At the Second International Agrobiodiversity Congress, The Lexicon hosted an event to help raise awareness of the importance of agrobiodiversity in the food system.
Globally, only three staple crops account for over half of the world’s plant-based calories, according to the World Economic Forum. The food systems’ impact on human and planetary health has been detrimental, as producers and food manufacturers favor cheap commodity crops such as corn, wheat, and rice over diverse, and nutrient-rich plants.
“We have a food system that has focused on three core crops to feed the world, and often at the expense of traditional crops, and with it the traditional foods that we’ve grown around the world. And we’re all the poorer for it,” says Douglas Gayeton, co-founder of The Lexicon.
The Lexicon’s Reawakened Foods Initiative focuses on 25 traditional crops that promote agrobiodiversity, food, and nutrition security, and empower local communities. With the support of several storytellers, the initiative highlights stories of farmers working to promote local crops around the world.
Some of these stories look at the role of fermentation in promoting agrobiodiversity in Japan and changing the narratives surrounding uncultivated greens in local Indian communities. They also focus on empowering women in their role in conserving diverse seeds and cultivating babassu nuts in Brazil.
“We didn’t want to create 25 new superfoods,” says Alberto Miti, Co-director of the Reawakened Foods Initiative. For Miti, the idea behind these stories was to promote agrobiodiversity and examine the interactions between the different crops, as well as the stories that connected communities to those crops.
The event also featured two initiatives that work to support the production of specific crops in local communities, including millets in India and breadfruit in Costa Rica. Despite their nutritional value, and cultural significance, the production and consumption of these crops declined significantly in recent years.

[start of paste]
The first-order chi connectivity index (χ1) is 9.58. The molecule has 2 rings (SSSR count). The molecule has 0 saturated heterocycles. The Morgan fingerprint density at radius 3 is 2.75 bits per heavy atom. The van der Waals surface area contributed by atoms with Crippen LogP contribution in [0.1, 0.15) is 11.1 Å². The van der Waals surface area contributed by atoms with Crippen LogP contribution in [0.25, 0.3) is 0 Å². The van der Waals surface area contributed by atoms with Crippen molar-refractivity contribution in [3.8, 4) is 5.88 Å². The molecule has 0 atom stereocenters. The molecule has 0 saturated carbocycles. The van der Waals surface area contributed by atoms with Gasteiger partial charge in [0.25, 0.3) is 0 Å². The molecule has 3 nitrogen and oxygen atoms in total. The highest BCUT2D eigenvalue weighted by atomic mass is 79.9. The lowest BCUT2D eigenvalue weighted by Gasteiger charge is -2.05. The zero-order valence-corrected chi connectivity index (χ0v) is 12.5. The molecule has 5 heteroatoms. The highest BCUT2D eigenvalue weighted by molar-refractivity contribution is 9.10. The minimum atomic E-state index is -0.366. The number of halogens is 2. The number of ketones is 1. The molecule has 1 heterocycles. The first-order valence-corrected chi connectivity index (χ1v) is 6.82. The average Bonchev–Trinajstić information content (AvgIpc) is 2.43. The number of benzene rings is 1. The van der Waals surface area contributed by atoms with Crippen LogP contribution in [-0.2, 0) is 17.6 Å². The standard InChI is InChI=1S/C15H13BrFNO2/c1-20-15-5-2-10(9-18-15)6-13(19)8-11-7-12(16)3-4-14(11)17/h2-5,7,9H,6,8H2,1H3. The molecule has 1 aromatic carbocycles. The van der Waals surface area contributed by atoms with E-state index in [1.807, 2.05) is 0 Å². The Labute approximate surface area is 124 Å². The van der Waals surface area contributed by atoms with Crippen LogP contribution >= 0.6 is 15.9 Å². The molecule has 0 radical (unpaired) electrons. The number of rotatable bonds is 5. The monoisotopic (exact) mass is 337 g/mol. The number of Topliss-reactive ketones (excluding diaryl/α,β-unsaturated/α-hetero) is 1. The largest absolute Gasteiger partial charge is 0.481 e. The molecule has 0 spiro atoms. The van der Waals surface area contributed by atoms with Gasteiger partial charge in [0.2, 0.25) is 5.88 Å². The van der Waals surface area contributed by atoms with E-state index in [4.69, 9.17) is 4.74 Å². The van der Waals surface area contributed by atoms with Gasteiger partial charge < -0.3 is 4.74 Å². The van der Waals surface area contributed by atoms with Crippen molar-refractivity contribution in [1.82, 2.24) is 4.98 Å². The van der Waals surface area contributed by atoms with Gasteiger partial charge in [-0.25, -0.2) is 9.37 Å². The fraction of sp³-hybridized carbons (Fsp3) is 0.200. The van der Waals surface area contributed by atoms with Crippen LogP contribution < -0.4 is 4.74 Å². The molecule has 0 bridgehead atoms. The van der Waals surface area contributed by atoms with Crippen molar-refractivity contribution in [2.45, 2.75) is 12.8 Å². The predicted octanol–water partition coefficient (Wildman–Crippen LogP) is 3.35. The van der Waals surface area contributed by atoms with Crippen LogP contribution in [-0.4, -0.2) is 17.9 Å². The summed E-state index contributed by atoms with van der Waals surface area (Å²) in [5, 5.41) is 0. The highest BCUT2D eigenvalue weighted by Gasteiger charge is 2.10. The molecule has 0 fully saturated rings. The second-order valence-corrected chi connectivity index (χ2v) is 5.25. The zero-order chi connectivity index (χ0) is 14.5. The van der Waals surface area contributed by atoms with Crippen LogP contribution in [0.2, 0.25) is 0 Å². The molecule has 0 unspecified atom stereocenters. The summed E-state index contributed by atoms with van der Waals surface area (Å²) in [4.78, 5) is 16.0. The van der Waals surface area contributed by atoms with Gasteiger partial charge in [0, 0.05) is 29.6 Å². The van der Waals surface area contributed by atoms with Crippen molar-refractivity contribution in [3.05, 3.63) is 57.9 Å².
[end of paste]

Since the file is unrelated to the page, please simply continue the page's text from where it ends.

Panelists explain that farmers’ lack of access to markets and supply chains, the prioritization of staple crops, and expensive technologies have all played a role in this decline. “If we want to make sure that [these diverse crops] are more central in the future of agricultural development, we need to make sure that they become a part of the economic picture,” says Carlo Fadda, Director of Biodiversity for Food and Agriculture at the Alliance of Biodiversity International and the International Center for Tropical Agriculture (CIAT).
Farmers, and their crops, require a connection to the food supply chain, which Miti says is a key issue that the Initiative is working on with several communities.
Projects like the Jungle Project in Costa Rica, and Farafena, a Vancouver-based company working with farmers in Mali, help develop local markets, and provide a connection to the international market. They each purchase 80 percent of the produced food to export and aim to sell the remaining 20 percent locally. And the M.S. Swaminathan Research Foundation in India supports access to markets by providing appropriate food processing technology and training for farmers.
The panelists also tackle stigmas surrounding these once widely used crops. Shruti Tharayil, an India-based storyteller, explains that the agricultural system sees some plants as unwanted weeds, causing farmers and consumers to lose interest in their conservation and production. “There’s a lot of food if you really start to look. That perspective change really needs to happen,” says Tharayil.
Paul Zink, CEO of Jungle Project, points out that some abundant crops, such as breadfruit, are often considered poor man’s food, “because when there is nothing else, there is always breadfruit.” By bringing monetary and cultural values back to these crops, they are promoting their conservation, production, and consumption at the local and international level.
“It’s very finite the amount that we can do at The Lexicon. By bringing in expert storytellers and experts in food systems from around the world, we can create a collective of storytellers to give greater visibility to the richness of culture that food provides, and the livelihoods that food provides,” says Gayeton.
All 25 stories will be available on The Reawakened Foods Initiative’s platform from December, 2021.
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